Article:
This is a new campaign by IFA and its partners in conjunction with the FAO 2014 International Year of Family Farming and the African Union 2014 Year of Agriculture. 


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  • African leaders and farmers need to launch an agricultural revolution to eradicate hunger and malnutrition on the continent within a lifetime

    Africa is changing rapidly. However, too many people (including a large number of farmers) will continue to be hungry and malnourished if more is not invested in agriculture. 

    African agriculture plays a prominent role in terms of economic growth, food security and poverty alleviation, with 63% of the population living in rural areas. In Sub-Saharan Africa, agriculture employs 62% of the population (or around half a billion people) and generates 27% of gross domestic product (GDP). Nevertheless, 226 million Africans are chronically undernourished and 5 million die of hunger every year. African agriculture is based on smallholder farming (less than 2 hectares): 80% of all farms are small and family-based. 

    Women play a critical role in smallholder farming. They are mothers and primary caretakers (in particular, providing nutrition to children) as well as farmers. They do most of the weeding, harvesting and processing. Although women make up 60-80% of smallholder farmers and produce 90% of the food in Africa, only 15% possess land titles, only 10% can obtain credit, and only 7% have access to extension services. 

    Small family farms are a critical engine of food supply in the world. However, in Africa they operate under great constraints with respect to their asset bases and access to inputs, technology, services and markets. Small food producers are a critical link connecting food security, nutrition, sustainable agriculture, economic growth and poverty eradication. Since a large proportion of these producers live in poverty, agriculture-led growth has a critical poverty-reducing impact.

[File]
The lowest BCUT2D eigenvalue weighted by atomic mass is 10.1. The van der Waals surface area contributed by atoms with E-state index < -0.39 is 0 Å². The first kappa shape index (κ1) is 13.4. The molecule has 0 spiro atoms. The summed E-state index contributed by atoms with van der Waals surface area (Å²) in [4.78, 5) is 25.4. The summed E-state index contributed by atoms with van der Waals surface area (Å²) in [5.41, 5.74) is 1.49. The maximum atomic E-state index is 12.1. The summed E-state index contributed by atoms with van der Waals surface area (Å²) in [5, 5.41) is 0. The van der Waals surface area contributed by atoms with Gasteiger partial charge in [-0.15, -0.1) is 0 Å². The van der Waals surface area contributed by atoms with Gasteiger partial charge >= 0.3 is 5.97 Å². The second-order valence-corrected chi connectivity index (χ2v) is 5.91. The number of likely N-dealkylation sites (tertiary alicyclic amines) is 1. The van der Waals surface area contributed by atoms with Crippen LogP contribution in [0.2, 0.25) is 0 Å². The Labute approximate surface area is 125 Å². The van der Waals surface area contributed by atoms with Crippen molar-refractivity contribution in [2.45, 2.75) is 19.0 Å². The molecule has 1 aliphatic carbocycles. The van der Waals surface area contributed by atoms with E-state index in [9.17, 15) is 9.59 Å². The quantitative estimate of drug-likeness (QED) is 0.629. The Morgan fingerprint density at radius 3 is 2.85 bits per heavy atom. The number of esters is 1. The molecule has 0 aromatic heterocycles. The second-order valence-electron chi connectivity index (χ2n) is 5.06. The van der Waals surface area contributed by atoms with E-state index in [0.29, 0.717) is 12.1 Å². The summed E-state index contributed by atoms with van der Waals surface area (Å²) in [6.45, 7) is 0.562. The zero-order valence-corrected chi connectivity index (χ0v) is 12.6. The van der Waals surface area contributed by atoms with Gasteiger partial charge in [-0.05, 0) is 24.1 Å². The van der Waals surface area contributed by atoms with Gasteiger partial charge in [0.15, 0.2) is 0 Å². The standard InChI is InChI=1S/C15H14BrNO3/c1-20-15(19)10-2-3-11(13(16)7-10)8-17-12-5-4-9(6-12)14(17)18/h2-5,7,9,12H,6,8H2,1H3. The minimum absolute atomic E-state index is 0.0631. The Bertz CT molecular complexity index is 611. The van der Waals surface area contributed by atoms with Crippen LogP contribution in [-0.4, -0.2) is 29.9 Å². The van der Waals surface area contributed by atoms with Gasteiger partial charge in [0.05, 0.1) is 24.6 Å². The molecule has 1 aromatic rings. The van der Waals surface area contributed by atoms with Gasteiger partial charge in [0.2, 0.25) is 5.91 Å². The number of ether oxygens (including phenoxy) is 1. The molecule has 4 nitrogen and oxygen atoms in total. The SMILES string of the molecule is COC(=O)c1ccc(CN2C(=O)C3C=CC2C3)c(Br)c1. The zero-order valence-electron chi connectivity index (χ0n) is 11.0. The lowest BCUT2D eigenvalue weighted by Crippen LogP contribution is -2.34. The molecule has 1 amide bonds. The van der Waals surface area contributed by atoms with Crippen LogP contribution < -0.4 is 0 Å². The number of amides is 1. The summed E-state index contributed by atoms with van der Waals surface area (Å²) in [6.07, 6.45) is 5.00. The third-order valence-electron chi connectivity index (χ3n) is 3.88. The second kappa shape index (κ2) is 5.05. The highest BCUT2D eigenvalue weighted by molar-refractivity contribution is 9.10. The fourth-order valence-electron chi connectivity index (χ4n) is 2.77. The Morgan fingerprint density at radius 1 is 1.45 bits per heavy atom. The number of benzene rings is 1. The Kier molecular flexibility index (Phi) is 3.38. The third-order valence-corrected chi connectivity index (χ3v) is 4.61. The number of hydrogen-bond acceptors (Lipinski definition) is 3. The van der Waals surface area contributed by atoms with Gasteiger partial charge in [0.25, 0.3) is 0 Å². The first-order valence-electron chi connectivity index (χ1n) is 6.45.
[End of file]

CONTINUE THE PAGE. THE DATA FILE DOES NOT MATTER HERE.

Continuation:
Africa’s smallholder farmers urgently need to become more productive in order to:

    • grow enough and more nutritious food,
    • become reliable suppliers,
    • increase their incomes,
    • improve lives in rural areas,
    • create jobs and new economic opportunities for youth, 
    • reduce gender inequalities by giving women access to productive resources.

    Financial services, fertilizers and other inputs are essential to achieve food and nutrition security by increasing yields and producing bountiful harvests

    To become more productive and profitable, farmers need access to farm inputs and services such as: 
    • financing to purchase inputs,
    • quality seeds of improved varieties,
    • soil nutrients/fertilizers,
    • crop protection products,
    • irrigation,
    • crop insurance.

    Half the food we eat today is produced thanks to fertilizers. The impact of fertilizers is immediate: within a single cropping season, farm productivity can be doubled or tripled. For every 1 kg of nutrient applied, farmers obtain 5-30 kg of additional product. No farm in the world is too small to use fertilizers.